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Bloomberg has a story about how "the US consumer spending binge that took hold during the pandemic is breaking down. 

"The discretionary spending slump that started last year is delivering a new blow to big US retailers, according to a slew of earnings reports this week. Home Depot Inc. cut its annual profit forecast, citing a customer pullback. Target Corp. and Walmart Inc. warned that recent sales were at their strongest in February but weakened in March and again in April.

"The reports signal rising anxiety about US shoppers, who are forgoing purchases of furniture, apparel and electronics in order to afford basic goods.

"That’s stoking fears of a long-term drag on the economy that some analysts see playing out for years."

Here's how the slowdown is playing out for many supermarkets:

"About 90% of consumers are skimping on grocery bills, only buying what’s absolutely needed and ditching goods such as air fresheners and lawn fertilizer, according to NIQ, formerly known as NielsenIQ. In March, 35% of shoppers were only buying essentials, up three percentage points from October, based on an NIQ survey.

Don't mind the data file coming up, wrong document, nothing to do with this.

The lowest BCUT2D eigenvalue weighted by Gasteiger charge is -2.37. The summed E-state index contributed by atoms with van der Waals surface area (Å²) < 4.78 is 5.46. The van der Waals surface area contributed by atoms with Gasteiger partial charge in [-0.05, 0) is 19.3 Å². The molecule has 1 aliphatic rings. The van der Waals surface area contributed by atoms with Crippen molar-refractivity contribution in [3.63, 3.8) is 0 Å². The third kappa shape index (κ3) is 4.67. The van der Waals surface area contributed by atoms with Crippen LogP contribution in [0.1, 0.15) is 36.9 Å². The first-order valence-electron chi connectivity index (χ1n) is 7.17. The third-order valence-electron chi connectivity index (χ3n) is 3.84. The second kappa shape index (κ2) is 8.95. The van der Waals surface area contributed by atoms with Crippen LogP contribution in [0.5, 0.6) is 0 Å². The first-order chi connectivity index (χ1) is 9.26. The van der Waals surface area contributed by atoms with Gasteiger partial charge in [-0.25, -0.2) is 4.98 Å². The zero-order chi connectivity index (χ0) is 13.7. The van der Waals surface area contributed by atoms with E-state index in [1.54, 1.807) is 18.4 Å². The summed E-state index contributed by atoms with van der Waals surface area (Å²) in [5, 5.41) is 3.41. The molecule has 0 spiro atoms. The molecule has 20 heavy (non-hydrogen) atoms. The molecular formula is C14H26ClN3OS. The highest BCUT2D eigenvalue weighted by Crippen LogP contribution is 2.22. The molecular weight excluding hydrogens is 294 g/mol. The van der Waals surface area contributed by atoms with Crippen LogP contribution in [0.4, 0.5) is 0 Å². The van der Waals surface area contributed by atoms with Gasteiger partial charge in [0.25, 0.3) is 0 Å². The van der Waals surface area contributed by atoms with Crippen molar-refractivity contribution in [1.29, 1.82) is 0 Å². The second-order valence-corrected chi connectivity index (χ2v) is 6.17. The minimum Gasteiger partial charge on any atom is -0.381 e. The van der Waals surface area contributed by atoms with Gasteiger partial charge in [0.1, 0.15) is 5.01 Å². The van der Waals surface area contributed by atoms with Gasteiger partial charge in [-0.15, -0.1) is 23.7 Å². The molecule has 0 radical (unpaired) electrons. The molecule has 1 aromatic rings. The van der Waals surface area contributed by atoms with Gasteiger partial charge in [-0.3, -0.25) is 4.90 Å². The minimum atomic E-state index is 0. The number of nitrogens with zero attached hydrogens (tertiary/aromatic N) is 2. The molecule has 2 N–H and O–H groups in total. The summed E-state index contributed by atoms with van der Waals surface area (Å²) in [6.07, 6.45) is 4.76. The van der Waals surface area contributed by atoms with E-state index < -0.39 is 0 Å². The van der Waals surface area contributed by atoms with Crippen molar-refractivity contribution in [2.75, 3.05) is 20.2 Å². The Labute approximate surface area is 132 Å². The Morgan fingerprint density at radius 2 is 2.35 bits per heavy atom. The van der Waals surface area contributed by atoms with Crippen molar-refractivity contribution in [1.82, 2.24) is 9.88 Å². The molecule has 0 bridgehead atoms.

"More than half of Americans are switching to cheaper brands, according to an April survey from Attest. And some 90 million US adults are now struggling to pay for their usual home expenses - higher than after the pandemic hit and millions lost their jobs.

"While some are tightening their belts, others are relying on credit cards and loans to make ends meet. Credit-card balances are growing and carry higher financing rates, adding another headwind for spending."

KC's View:

And yet, when the unemployment numbers come out this week, almost certainly phrases like "stronger than expected" and "indicating persistent strength" will be included in the stories.

That said, the continuing impasse over the raising of the debt ceiling has to be creating enormous anxiety among anyone paying attention and being realistic about what happens if the Republicans and Democrats don't come to an agreement.  We'll go off an economic cliff if that happens, and the current conversations about unemployment and inflation and recession may seem quaint in comparison.